⅛ Jew Colin Kruse gives his take on President Trump’s moving the American embassy from Tel-Aviv to Jerusalem
Jerusalem is a city marked by religious strife and boiling political tensions between Israelis and Palestinians. President Donald Trump’s decision to officially recognize the holiest city on Earth certainly raises tensions between Palestinians and Israelites all around the world, as Muslims protested everywhere from Beirut to Malmo.
While the religious conflict is seemingly escalated, the argument between opposing sides should not be whether the Jewish people have a birthright to inhabit their holy land, whether Palestinians have the right to farm their fields without having to climb a wall, or whether two states can coexist peacefully in the region. Rather, all Americans should be questioning whether the United States actually has a place in this conflict.
Many advocates of Israel insist that, because of its status as the sole “Western” democracy in the Middle East, Israel must continue to be supported financially and militarily. Indeed, in 2016, the Obama Administration signed a 10-year military assistance deal, the single largest deal of its kind in American history (on the record). According to the Congressional Research Service, Israel has been “the largest cumulative recipient of U.S. foreign assistance since World War II.”
During the 2016 Presidential Election, both Candidates Trump and Clinton pledged their support to Israel. While there is a partisan divide towards sympathy towards Israel, (80% of Republicans vs. 50% of Democrats, 2016 Gallup Poll), the defense deal reached in 2016 had no major opposition in either the executive or legislative branches on Congress.
Many American Jews are deeply tied to Israel both in a religious and ideological sense. Furthermore, with the turmoil in and destabilization of the Middle East with the conflicts in Syria and Iraq, as well as theocratic Iran, a strong Israeli democracy would appear to strengthen American influence in the region while encouraging some form of a two-state solution.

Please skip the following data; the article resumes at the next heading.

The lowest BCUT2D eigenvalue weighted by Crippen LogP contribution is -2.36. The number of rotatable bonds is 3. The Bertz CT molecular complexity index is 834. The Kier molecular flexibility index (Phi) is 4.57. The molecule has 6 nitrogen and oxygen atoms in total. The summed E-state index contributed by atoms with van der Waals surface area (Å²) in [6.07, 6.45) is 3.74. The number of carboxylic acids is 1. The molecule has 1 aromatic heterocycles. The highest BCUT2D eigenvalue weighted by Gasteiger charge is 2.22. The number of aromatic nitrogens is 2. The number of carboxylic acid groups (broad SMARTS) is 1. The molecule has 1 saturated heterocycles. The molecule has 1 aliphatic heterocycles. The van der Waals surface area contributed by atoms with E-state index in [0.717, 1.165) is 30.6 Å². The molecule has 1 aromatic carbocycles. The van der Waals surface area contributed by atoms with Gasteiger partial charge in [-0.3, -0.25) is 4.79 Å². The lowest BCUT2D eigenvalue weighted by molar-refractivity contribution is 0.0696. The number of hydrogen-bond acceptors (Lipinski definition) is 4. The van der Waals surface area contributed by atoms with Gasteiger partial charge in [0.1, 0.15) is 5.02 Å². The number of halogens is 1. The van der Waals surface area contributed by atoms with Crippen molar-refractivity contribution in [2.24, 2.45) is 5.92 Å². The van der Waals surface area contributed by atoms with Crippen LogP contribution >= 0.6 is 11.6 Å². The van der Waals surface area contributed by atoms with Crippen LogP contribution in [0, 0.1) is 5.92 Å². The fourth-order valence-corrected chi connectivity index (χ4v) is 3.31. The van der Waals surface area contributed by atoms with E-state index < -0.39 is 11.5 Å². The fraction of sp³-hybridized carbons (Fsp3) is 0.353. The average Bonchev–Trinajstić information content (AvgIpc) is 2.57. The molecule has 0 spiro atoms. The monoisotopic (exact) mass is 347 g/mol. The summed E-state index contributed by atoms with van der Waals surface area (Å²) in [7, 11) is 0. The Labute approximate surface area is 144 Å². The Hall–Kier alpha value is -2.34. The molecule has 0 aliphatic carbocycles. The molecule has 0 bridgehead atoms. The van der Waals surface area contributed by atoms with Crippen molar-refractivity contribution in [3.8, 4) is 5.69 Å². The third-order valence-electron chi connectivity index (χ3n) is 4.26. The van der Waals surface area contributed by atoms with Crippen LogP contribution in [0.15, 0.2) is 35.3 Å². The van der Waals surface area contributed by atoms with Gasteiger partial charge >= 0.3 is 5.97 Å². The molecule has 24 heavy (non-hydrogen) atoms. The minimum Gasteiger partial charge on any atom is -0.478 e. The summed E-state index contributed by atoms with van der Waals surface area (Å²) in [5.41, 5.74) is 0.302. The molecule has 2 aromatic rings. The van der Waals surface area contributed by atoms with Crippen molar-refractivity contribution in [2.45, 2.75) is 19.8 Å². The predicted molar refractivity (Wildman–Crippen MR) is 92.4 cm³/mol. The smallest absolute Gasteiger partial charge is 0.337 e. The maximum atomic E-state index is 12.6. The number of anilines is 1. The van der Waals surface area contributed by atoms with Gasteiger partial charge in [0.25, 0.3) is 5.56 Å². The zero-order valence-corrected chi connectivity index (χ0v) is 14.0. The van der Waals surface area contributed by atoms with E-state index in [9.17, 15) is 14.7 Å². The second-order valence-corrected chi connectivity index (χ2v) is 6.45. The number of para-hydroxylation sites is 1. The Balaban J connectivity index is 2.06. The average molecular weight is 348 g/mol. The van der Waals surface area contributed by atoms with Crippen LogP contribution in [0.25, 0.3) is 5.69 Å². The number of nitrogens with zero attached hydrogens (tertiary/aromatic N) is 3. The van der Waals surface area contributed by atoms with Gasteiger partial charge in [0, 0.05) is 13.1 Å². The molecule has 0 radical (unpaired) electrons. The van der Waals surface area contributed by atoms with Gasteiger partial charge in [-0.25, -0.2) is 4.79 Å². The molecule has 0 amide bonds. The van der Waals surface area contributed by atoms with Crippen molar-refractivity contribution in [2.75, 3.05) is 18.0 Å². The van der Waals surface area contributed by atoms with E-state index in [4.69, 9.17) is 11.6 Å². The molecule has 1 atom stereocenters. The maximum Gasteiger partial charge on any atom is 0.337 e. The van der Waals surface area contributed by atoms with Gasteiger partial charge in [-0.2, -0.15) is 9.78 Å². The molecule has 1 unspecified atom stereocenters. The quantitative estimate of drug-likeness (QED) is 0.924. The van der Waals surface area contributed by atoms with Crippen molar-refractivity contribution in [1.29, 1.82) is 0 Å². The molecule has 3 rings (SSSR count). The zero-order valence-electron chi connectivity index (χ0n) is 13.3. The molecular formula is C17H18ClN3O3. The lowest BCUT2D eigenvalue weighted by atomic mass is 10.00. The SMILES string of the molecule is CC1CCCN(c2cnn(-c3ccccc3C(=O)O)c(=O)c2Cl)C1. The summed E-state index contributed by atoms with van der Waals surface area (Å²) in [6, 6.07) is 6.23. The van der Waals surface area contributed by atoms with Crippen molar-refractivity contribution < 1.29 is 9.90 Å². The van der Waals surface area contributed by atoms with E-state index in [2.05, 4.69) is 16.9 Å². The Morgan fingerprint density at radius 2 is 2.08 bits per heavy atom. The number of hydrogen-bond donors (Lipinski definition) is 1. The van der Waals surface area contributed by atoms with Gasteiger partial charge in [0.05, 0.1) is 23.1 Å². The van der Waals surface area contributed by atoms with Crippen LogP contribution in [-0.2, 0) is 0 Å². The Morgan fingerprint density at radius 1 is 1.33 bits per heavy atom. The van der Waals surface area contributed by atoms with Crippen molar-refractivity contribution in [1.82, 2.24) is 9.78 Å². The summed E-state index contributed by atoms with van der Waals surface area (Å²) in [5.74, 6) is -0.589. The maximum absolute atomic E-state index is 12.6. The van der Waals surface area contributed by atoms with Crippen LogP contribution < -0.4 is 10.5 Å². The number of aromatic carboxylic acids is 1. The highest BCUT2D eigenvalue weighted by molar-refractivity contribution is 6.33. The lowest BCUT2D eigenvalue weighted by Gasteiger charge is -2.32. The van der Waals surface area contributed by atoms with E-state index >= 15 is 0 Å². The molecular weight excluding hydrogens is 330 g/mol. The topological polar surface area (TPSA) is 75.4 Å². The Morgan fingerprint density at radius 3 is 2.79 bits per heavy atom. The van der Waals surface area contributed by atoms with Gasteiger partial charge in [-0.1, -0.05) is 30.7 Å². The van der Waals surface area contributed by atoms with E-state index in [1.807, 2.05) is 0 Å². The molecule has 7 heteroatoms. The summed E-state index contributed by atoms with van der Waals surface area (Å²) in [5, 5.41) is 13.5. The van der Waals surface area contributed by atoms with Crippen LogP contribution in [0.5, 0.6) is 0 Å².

President Trump and his State Department, in recognizing Jerusalem as the capital of Israel and vowing to move the embassy from Tel-Aviv to Jerusalem, are seemingly following a precedent of American support for Israel. However, the personal politics of pro-Israeli groups within the American government must be put aside for the sake of stabilizing the region.
In this conflict, the United States of America has considerable leverage over both parties involved in the dispute for their holy lands. As stated earlier, the United States provided military support to Israel yet simultaneously funds the Palestinian government in an effort to prevent Hamas or other radical Islamic groups from gaining more power to commit more acts of terror throughout the region. Yet, if bias towards one side of this divide pervades the American government, can the United States fairly broker peace between two sides often reluctant for compromise?
Furthermore, while unrest and resistance is expected in a contentious decisions such as moving the American embassy to Jerusalem, eventually, the Israeli government will have to face the issue of whether to give Palestinians, which make up 32% of Jerusalem’s population and 20% of Israel’s overall population, full rights (which are especially restricted to Palestinians living in the West Bank) or whether to settle for a two-state solution. Trump’s decision to recognize Jerusalem as Israel’s capital was obviously meant to score political points, yet he and his administration simultaneously accelerated an uncertain future of potential violence and unrest in the heart of the Middle East.